Kristen Galles

Kristen Galles speaks at a recent event celebrating her work for Title IX.




To start the ball rolling, Poska’s foundation in February 1993 filed Title IX complaints with the U.S. Department of Education’s Office of Civil Rights against the North Platte, Lexington, West Holt and Springfield Platteview school districts.

Those particular districts were targeted for a reason, Osborn now admits. They were homes to school administrators who had been the NSAA’s most outspoken opponents of softball.

The superintendent from West Holt had actually authored the NSAA’s 32-team requirement. Osborn, the softball pitcher, was now buzzing that administrator with a fastball right under the chin.

The complaints also ultimately went beyond just softball. They often cited a litany of other Title IX violations by the schools, most often for not meeting regulations mandating adequate coaches, equipment and facilities as well as equity in scheduling and publicity.

“Once Kristen got ahold of them, it wasn’t just about softball anymore,” Osborn said. “It was full-on Title IX.”

Such disparities across the state were often egregious, Galles said. It was common for schools to build brand new locker rooms and sports facilities and reserve them for the boys, she said, while assigning “the crappy old ones” to the girls. If a school only had one gym, often the boys practiced right after school, while the girls had to practice later or early in the morning.

“Everything was geared around the boys,” Galles said.

It was the same kind of injustice that Minden’s Naomi Fritson had found. In fact, coincidentally, around that same time she filed her own complaint with the federal civil rights office alleging unequal treatment of girls’ athletes in Minden.

Fritson, who drove a school bus for the district and farmed with her husband, had grown up in a conservative household. Even her own father opposed her Title IX challenge. And many were surprised she was willing to stick her neck out in that way.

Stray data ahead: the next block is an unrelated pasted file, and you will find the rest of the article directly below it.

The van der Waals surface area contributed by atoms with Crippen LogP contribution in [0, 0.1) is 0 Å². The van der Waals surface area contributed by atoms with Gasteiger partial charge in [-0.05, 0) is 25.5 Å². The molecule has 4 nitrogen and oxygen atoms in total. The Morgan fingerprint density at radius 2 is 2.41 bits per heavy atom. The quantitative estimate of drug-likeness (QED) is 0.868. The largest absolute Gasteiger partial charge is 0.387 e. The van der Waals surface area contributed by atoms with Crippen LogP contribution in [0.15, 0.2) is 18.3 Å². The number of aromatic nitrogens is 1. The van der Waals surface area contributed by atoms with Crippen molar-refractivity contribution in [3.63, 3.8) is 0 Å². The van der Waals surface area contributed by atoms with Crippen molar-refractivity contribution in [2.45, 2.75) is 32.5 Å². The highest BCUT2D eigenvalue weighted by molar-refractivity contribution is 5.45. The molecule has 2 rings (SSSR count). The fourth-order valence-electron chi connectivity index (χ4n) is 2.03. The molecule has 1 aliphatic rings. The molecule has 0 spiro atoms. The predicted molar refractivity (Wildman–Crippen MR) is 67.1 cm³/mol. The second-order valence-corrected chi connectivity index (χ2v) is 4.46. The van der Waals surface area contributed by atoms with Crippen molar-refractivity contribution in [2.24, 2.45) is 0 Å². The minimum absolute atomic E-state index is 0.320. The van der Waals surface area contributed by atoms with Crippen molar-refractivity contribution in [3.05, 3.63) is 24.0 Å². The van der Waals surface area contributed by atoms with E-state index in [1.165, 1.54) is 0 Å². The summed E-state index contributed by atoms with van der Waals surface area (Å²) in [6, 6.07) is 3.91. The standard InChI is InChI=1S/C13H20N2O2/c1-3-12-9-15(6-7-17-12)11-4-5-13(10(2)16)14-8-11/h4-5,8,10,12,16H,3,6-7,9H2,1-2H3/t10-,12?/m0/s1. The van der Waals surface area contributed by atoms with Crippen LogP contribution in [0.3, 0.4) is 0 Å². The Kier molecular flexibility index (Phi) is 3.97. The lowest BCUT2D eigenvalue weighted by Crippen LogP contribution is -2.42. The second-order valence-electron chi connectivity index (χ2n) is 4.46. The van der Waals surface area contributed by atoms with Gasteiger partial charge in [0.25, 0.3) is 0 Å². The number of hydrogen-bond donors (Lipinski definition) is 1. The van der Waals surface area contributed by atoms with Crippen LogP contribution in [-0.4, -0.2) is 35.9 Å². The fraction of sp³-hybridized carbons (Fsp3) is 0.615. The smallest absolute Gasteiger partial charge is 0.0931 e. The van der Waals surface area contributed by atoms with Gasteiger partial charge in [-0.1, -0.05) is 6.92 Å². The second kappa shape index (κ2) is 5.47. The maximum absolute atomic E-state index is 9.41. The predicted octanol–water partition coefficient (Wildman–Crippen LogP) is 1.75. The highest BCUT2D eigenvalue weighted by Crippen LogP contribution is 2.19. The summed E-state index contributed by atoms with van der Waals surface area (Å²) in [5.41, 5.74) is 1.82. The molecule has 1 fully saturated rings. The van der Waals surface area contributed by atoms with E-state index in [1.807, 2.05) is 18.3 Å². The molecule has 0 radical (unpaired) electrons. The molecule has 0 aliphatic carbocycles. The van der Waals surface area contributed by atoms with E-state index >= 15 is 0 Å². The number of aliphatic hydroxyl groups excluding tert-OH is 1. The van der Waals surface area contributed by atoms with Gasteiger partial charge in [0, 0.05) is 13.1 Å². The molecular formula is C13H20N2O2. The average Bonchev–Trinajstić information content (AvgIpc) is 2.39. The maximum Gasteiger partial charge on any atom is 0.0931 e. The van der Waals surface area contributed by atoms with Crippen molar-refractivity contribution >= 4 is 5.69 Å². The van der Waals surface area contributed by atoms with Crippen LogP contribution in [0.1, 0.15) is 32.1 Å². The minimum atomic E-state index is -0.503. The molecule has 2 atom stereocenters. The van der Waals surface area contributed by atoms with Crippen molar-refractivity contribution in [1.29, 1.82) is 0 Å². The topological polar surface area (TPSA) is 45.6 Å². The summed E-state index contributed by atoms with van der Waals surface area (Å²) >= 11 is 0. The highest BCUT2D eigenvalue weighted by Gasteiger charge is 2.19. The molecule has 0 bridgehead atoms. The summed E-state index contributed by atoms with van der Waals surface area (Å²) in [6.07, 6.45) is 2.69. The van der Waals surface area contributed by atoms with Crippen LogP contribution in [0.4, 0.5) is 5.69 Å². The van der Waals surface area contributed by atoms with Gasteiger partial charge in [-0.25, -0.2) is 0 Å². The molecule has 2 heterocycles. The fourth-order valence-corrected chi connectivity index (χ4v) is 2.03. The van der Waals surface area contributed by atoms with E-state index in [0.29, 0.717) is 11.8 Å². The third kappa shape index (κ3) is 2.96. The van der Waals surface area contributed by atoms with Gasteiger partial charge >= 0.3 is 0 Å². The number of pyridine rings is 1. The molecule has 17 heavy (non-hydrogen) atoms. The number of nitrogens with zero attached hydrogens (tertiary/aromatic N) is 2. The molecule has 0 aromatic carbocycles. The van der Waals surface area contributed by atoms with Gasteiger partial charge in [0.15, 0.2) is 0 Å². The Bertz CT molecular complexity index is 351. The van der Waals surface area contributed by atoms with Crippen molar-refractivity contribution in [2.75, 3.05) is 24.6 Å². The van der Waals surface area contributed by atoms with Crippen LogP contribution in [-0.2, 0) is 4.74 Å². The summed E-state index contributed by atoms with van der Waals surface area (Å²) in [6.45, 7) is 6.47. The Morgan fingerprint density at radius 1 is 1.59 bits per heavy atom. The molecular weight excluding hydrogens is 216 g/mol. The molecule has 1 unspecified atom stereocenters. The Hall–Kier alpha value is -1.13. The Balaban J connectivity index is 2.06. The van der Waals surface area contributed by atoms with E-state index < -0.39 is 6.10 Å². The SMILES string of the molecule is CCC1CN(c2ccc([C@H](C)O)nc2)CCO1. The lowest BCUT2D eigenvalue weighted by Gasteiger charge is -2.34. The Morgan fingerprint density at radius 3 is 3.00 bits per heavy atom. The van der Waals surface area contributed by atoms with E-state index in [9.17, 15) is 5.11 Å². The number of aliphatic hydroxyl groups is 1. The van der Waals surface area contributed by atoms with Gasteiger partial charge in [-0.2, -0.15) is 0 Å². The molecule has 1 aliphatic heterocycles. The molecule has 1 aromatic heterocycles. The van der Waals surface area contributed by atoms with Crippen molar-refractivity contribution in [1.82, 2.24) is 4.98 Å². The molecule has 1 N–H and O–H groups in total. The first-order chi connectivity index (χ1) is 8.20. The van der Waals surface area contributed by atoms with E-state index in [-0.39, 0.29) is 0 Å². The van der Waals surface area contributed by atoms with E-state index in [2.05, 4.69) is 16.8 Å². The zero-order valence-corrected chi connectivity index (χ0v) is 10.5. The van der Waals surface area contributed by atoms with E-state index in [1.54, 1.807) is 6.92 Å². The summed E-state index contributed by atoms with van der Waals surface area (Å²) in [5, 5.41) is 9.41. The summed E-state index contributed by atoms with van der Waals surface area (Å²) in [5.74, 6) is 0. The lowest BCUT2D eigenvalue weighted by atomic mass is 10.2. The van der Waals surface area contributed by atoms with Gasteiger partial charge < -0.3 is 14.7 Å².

But she saw the boys-first mentality that permeated high school athletics as clearly wrong. She felt she and her husband were standing up not just for their own 16-year-old daughter, Sarah Casper, but for all of Minden’s daughters.

Fritson’s federal complaint was supposed to be confidential, but someone within the civil rights office inadvertently confirmed to Minden school officials that she had filed it.

Once the family’s name was out, the issue became a huge deal in a small town.

There were crank phone calls and boys shouting obscenities across the schoolyard. Rumors circulated that the effort would lead to cuts in football. The family was shunned both around town and in school.

“I thought I had all these friends,” Sarah said, “and all the sudden they wouldn’t look at me.”

Fritson said the district also tried to retaliate against her by seeking to remove her as a bus driver for school activities and to boot her from the school’s athletic booster club.

But Fritson, her husband and Sarah stood their ground.

“We have just as much right as they do to be treated fairly,” Sarah told a reporter — “we” being girls, and “they” being boys.

Fritson, Osborn and Galles soon teamed up, with Galles taking up Fritson’s legal claims.

Fritson also loved the idea of promoting girls’ softball, a sport Sarah had played during summer months. Sarah helped to recruit classmates to form a club team in Minden, and softball became part of the family’s Title IX push.







1994 Minden softball

Naomi Fritson, standing at left, with Minden’s club softball team in 1994. In the middle of the back row is Ron Osborn, an Omahan who organized such club teams to prove there was support for girls softball. Fritson’s daughter, Sarah, is standing third from left. 




Some NSAA representatives decried the hardball tactics of Osborn and his legal team. But the organization soon gave in.

The governing board voted in spring 1993 to drop the 32-team requirement to 24 — essentially the number of Omaha and Lincoln area schools that were by then on board with softball.